The Friday highlights for me were Manic Street Preachers and the brilliant and very tall Kasabian, who were headlining that stage.

We were further delighted to stumble upon Sparks, a weird band I remember from my teenage years.

The first night in the tent was not too bad, but that may have been helped by the alcohol consumed. We were disappointed that the dedicated toilets and showers promised to us by Tangerine Fields had not arrived. The line of Portaloos was found after a long traipse through a muddy field and were non too fresh by the evening.

The next day was still overcast but dry. The earlier line up was uninspiring so we headed towards the Speakeasy tent for brownies and coffee. Alan Bissett was due to appear at four but before that we saw an interview with the organiser and the Duke and saw a fantastic new band called Grace Emilys. It was such a treat. Alan Bissett performed his piece in wellies and was very entertaining.

Although I was ambivalent about seeing Paulo Nutini, he was the highlight of the day for me. His set was spot on and his new songs inspiring.

The tent field - no chance of escape

Our night in the tent was spent sleepless, listening to Tangerine Fields staff playing guitars and singing. There was one happy guy who held the title of “The world’s most irritating laugh”. If I had met him next morning I think I might just have punched his laugh out.

On the Saturday I noticed the camping and festival fields were morphing from grass to mire. When Sunday arrived wet with no outlook to clear, I predicted a mud riot in the car park later, so we packed up early and took the car out of the muddy field and parked it in Inveraray. Although the coffee shops there were filled with tourists, the owners welcomed all the festival goers and didn’t seem to mind the muck on their carpets.

Back at the field the mud was getting deeper and someone started a mud slide. Waiting in the queue for the toilets was like trying to walk through plastacine, and it stank because the urinals were overflowing (I was reliably informed).

The rain continued until six in the evening. When Sigur Ros came on stage the sky was clearing, mist was settling over the tops of the trees and the air was filled with a spooky anticipation. This is what I had been waiting for and I was not disappointed. They played a perfect pitch set and had the crowd baying for more.

Other highlights from Sunday were Elbow and Goldfrapp (what is it with her and clowns?)

The festival goers were a friendly bunch and just out for a good time. The setting was perfect despite the mud. I will be back next year - well done Duke of Argyll, thanks for giving up your home for the weekend

One other first from the weekend

One of the main festival attractions for me was the food on offer. Loch Fyne had a tent which served the best pre baked macaroni and cheese I have tasted (and I have tasted many because I have a personal challenge to find the best macaroni and cheese). They also have yummy lamb stovies and kebabs, and juicy cheese burgers. There was little of culinary interest outside this tent with the exception of The Puddledub Farm Stall. Have you ever tasted buffalo burgers? The nutritional value posted outside the stall was impressive. I had to try. They were succulent and tasty and hit the spot. I might catch them at a local farmers market later in the year and stock up my freezer.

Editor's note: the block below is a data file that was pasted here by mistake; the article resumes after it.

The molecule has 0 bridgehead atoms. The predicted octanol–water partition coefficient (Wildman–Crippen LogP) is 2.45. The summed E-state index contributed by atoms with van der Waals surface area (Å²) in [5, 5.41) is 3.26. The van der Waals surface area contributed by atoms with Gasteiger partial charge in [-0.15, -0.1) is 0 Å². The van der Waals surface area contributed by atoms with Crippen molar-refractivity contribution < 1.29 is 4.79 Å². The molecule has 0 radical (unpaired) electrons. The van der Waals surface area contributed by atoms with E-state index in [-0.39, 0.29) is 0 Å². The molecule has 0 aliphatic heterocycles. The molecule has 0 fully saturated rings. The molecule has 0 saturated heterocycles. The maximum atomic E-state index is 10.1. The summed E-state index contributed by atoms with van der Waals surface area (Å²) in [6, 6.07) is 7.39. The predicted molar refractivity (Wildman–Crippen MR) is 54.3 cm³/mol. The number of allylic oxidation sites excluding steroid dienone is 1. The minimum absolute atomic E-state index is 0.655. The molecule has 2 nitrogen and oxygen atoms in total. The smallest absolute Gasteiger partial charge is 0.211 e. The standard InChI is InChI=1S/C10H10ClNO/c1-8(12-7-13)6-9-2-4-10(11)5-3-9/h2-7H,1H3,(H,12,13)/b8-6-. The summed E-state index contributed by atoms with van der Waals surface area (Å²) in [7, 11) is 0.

Wednesday, 3 September 2008

A chance to be inspired

Below are the details of the Lapidus Residential Conference. I have been a fan of Lapidus for over a year now. They are a worthwhile group who believe in the power of the word. This year's impressive lineup are sure to inspire you.

I first saw Seeds of Thought last year at Glasgow's West End Festival and try to catch them whenever they make an appearance. Their performance poetry is stunning.

The Line Up

Words In The World - Residential Conference at Newbattle Abbey

A rich line-up of poets, storytellers and environmentally-friendly writers has been announced for a Residential Conference in the beautiful setting of Newbattle Abbey near Edinburgh from Thursday 9th to Sunday 12th October.

The theme is Words in The World and you’ll be exploring the power of words to change yourself and the world. To inspire you there will be Seeds of Thought, an urban poetry group who share words, art and music; Valerie Gillies, the former Edinburgh Makar and Ted Bowman of the National Association for Poetry Therapy (USA).

The Conference aims to encourage personal, political & ecological explorations for writers, singers, activists, environmentalists, health and social service workers... anybody who wants their words heard in the world. There will be Open Space sessions facilitated by Larry Butler & Margot Henderson to maximise those fruitful, between-speaker spaces.

This conference is the harvest of a year-long project run by Lapidus Scotland. Contributors from previous workshops such as land-artist, Gerry Loose; storyteller/poet/singer Margot Henderson and crofter-poet, Mandy Haggith from Assynt will report, share and create new synergies out of the work done throughout the year.

Words in The World is like a river flowing over stone, each event deepening the relationships and embedding the insights made over time. Come and add your unique voice to the flow.
Contact: lapidusscotland@yahoo.co.uk or Lapidus Scotland, 2/1 14, Garrioch Drive G20 8RS.
Rates: inc. full board: £190 (conc); £240; £290 (organisational)

Supported by Awards for All, Scottish Book Trust, Glasgow City Council and Lapidus [Literary Arts in Personal Development]